Published in the San Diego Union-Tribune, May 7, 2018
This concept seems ubiquitous and an accepted and logical way to motivate an employee, to spur improved performance, to provide the carrot for the rabbit to chase. In other words, if you rock your project, the company will reward you.
Two weeks ago, I take one of my clients to lunch and the subject is exactly this. He wants to give bonuses, he wants to share the wealth, the company is hitting on all six cylinders (I know a Ferrari has 12, but let’s stay on this earth), and his puzzle is a simple one — how to allocate the wealth.
My pal has 11 employees, and he has a system that has worked up until now. Each year, he gives a percentage of the company’s profit to each employee, equally, because it is a team effort; they are a team, and he wants them to think like a team. Usually every member of the winning team (World Series, Super Bowl) gets an equal share — but Tom Brady gets a higher salary for unique individual performance. My pal has created an additional bonus pool that is to be allocated based on individual effort at the CEO’s sole discretion. My man is willing to (potentially) make less money personally so that his team can have greater financial reward. But the truth of course is that if the pie gets bigger — well, you know that game.
So let’s explore employee incentives and awards, most of which come with some modest financial consideration. And so we turn to a Harvard Business School research paper titled “The Dirty Laundry of Employee Award Programs.” You guessed it — it turns out that time sheets and clean sheets do not mix.
The study was done in five industrial laundries. What they found in the laundry that had the incentive program was that the “attendance statistics improved and the average level of tardiness decreased — but the amount of productivity also decreased, particularly among the very best employees who already had high attendance.” So, please explain.
First, it turns out that the laundry workers figured out how to game the system so they would appear to have excellent attendance — but only when the bonus round was in effect. Afterward, they went back to their normal routine. This tells us something about incentives. Once started, how long do you have to keep them?
If an employee was disqualified early — meaning there was no way he could win — then they gave up and went back to being tardy as before. Remember that if certain people are not there all the time, the laundry as a whole does not do well. That explains the decrease in productivity. The fantasy is that the bonus round will change long-term behavior, but it doesn’t. The behavior only changed when the award was within grasp. After that, sayonara.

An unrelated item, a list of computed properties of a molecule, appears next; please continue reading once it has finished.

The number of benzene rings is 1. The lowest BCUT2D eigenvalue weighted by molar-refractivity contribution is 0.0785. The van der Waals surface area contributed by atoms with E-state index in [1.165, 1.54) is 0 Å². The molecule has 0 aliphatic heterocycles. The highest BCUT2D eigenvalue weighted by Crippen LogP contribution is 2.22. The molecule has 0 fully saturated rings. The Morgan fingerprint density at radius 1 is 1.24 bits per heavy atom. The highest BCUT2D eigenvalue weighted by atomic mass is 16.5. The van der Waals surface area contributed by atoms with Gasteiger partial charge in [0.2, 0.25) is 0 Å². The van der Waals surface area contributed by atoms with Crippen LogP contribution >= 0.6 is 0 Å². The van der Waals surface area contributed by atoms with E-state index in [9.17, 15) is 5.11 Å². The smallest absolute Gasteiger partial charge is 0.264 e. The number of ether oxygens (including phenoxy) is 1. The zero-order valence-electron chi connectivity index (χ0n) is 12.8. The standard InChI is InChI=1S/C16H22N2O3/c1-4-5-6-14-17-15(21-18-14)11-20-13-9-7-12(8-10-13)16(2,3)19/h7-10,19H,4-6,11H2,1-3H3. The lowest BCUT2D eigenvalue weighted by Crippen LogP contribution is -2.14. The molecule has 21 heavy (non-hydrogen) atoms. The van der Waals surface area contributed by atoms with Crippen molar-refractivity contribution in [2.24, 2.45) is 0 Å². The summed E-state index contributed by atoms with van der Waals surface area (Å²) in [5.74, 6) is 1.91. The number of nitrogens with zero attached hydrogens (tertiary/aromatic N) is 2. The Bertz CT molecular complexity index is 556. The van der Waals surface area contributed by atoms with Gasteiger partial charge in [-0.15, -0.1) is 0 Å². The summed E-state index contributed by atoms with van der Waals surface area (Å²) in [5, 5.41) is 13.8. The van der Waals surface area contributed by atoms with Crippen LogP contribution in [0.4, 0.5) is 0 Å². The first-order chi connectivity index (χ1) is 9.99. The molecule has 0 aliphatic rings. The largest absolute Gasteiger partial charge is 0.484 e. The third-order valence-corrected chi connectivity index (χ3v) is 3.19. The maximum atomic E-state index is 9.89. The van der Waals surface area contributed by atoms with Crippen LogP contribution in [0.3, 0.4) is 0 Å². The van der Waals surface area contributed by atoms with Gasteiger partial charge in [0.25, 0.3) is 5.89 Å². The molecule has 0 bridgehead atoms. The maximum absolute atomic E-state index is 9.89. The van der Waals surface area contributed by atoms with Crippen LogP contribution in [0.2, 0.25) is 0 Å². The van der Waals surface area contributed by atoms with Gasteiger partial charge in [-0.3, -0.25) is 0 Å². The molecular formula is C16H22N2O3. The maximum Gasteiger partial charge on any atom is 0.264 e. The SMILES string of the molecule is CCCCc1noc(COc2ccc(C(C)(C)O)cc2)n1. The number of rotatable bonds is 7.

Further, the stellar employees suffered in both productivity and attitude because they felt, “hey, I have been showing up on time for years, what’s with this new bonus round trying to reward employees with previous lousy attendance?” It actually de-motivated the best employees.
The study does cop a plea at the end arguing that some award/incentive programs do work well. In the laundry case, they were rewarding bad behavior that might improve, whereas the more rational approach is to reward the already stellar employees. It also suggests that public recognition on a wall in the dining area or in the newsletter is the most effective. “When employees bask in the glow of corporate praise, they will work even harder.”
Venture capitalists often spend a majority of their time focused on the companies in their portfolio that are not doing well, instead of the correct approach, which is to do the exact opposite — focus on the very best ones and make them even better. The rational man rule says sell your losers and let your winners run. But as you well know, most of us do the exact opposite because we “hope” the losers will come back.
Finally, when the primary motivation is the money involved in the reward, you can bet the best minds will figure out a way to beat the system. For further study, please refer to all compensation packages from the large brokerages, banks and investment banks from 1929 through yesterday.
Rule No. 559: “Show me the money,” Jerry Maguire